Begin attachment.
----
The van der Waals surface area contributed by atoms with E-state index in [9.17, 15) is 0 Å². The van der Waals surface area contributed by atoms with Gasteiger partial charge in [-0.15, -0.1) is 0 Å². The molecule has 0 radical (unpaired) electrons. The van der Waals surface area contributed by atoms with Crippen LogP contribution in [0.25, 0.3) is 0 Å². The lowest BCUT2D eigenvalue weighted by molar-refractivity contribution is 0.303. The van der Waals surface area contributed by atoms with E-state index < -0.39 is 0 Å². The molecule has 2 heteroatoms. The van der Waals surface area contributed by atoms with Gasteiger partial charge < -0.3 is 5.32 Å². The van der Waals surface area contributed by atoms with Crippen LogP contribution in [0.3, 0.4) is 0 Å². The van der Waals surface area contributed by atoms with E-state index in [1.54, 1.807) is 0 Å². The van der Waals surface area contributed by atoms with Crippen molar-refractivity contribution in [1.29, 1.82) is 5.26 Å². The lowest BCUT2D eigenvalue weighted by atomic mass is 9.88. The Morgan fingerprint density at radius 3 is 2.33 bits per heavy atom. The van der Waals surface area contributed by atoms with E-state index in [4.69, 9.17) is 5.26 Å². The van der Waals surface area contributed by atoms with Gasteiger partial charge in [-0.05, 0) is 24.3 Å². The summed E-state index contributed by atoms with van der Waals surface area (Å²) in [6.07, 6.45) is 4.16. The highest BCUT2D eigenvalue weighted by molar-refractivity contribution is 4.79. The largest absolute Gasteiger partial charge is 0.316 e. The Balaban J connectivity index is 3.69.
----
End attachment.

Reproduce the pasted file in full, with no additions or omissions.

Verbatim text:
The van der Waals surface area contributed by atoms with E-state index in [9.17, 15) is 0 Å². The van der Waals surface area contributed by atoms with Gasteiger partial charge in [-0.15, -0.1) is 0 Å². The molecule has 0 radical (unpaired) electrons. The van der Waals surface area contributed by atoms with Crippen LogP contribution in [0.25, 0.3) is 0 Å². The lowest BCUT2D eigenvalue weighted by molar-refractivity contribution is 0.303. The van der Waals surface area contributed by atoms with E-state index < -0.39 is 0 Å². The molecule has 2 heteroatoms. The van der Waals surface area contributed by atoms with Gasteiger partial charge < -0.3 is 5.32 Å². The van der Waals surface area contributed by atoms with Crippen LogP contribution in [0.3, 0.4) is 0 Å². The van der Waals surface area contributed by atoms with E-state index in [1.54, 1.807) is 0 Å². The van der Waals surface area contributed by atoms with Crippen molar-refractivity contribution in [1.29, 1.82) is 5.26 Å². The lowest BCUT2D eigenvalue weighted by atomic mass is 9.88. The Morgan fingerprint density at radius 3 is 2.33 bits per heavy atom. The van der Waals surface area contributed by atoms with E-state index in [4.69, 9.17) is 5.26 Å². The van der Waals surface area contributed by atoms with Gasteiger partial charge in [-0.05, 0) is 24.3 Å². The summed E-state index contributed by atoms with van der Waals surface area (Å²) in [6.07, 6.45) is 4.16. The highest BCUT2D eigenvalue weighted by molar-refractivity contribution is 4.79. The largest absolute Gasteiger partial charge is 0.316 e. The Balaban J connectivity index is 3.69.